Nduduzo Makhathini: uNomkhubulwane review – entrancing South African jazz

(Blue Note)
This three-movement album from pianist and shaman Nduduzo Makhathini’s trio combines blues, bop and folk song to transcendental effect

The title of this third Blue Note release from South African pianist Nduduzo Makhathini is the name of a Zulu goddess, “a regulator of nature, light and fertility”. It’s a name that isn’t evoked lightly – Makhathini, aside from being a startlingly original pianist, is a fully initiated sangoma, a shaman and healer, and his quest is spiritual.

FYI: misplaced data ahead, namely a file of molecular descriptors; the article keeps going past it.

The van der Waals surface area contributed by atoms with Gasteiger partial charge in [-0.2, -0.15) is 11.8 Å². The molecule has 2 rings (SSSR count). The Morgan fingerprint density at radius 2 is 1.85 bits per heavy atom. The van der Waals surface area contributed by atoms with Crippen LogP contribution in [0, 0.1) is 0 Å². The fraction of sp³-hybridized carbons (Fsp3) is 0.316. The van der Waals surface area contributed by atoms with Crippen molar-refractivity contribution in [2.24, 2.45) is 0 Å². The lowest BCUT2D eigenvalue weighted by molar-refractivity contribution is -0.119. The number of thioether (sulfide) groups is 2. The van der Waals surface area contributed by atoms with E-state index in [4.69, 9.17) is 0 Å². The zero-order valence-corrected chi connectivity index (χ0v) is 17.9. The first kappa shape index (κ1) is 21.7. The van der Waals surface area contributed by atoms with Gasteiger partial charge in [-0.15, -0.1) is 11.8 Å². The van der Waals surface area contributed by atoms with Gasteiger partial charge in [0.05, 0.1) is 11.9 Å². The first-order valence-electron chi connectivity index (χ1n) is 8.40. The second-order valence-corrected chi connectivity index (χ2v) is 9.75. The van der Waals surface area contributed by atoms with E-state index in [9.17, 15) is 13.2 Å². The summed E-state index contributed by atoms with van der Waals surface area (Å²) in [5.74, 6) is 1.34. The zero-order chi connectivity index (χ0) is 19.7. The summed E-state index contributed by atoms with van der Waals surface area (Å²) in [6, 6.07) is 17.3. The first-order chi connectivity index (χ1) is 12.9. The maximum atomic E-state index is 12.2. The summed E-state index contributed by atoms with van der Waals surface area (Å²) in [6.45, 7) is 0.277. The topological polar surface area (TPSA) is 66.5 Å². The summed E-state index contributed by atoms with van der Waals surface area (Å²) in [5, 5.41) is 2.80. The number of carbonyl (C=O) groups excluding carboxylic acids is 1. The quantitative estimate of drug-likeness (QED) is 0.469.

His previous two albums, since landing on Blue Note in 2020, have been horn-heavy, suffused with the ecstatic spirit of 1960s Coltrane. Here he brings a lighter touch, playing as a trio alongside Cuban-born drummer Francisco Mela and bassist Zwelakhe-Duma Bell le Pere, an American of South African descent. The album is no less entrancing than its predecessors, its 11 tracks arranged as a three-part movement, moving from Libations to Water Spirits to Inner Attainment.

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